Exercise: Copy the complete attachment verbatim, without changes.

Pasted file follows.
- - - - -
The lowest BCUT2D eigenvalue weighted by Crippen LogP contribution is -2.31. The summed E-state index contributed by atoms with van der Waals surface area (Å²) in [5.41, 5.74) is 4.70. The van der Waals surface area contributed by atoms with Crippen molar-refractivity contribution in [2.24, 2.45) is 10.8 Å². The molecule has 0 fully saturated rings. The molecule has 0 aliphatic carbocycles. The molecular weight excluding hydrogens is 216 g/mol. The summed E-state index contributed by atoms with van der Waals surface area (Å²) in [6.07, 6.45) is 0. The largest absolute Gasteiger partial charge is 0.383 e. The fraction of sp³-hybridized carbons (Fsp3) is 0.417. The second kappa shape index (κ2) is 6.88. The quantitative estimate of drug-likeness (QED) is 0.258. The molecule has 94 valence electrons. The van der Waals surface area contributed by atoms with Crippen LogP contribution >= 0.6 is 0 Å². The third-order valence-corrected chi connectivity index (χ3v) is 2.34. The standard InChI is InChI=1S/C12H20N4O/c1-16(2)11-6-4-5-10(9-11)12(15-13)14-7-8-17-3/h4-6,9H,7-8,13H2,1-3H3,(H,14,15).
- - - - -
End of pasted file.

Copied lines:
The lowest BCUT2D eigenvalue weighted by Crippen LogP contribution is -2.31. The summed E-state index contributed by atoms with van der Waals surface area (Å²) in [5.41, 5.74) is 4.70. The van der Waals surface area contributed by atoms with Crippen molar-refractivity contribution in [2.24, 2.45) is 10.8 Å². The molecule has 0 fully saturated rings. The molecule has 0 aliphatic carbocycles. The molecular weight excluding hydrogens is 216 g/mol. The summed E-state index contributed by atoms with van der Waals surface area (Å²) in [6.07, 6.45) is 0. The largest absolute Gasteiger partial charge is 0.383 e. The fraction of sp³-hybridized carbons (Fsp3) is 0.417. The second kappa shape index (κ2) is 6.88. The quantitative estimate of drug-likeness (QED) is 0.258. The molecule has 94 valence electrons. The van der Waals surface area contributed by atoms with Crippen LogP contribution >= 0.6 is 0 Å². The third-order valence-corrected chi connectivity index (χ3v) is 2.34. The standard InChI is InChI=1S/C12H20N4O/c1-16(2)11-6-4-5-10(9-11)12(15-13)14-7-8-17-3/h4-6,9H,7-8,13H2,1-3H3,(H,14,15).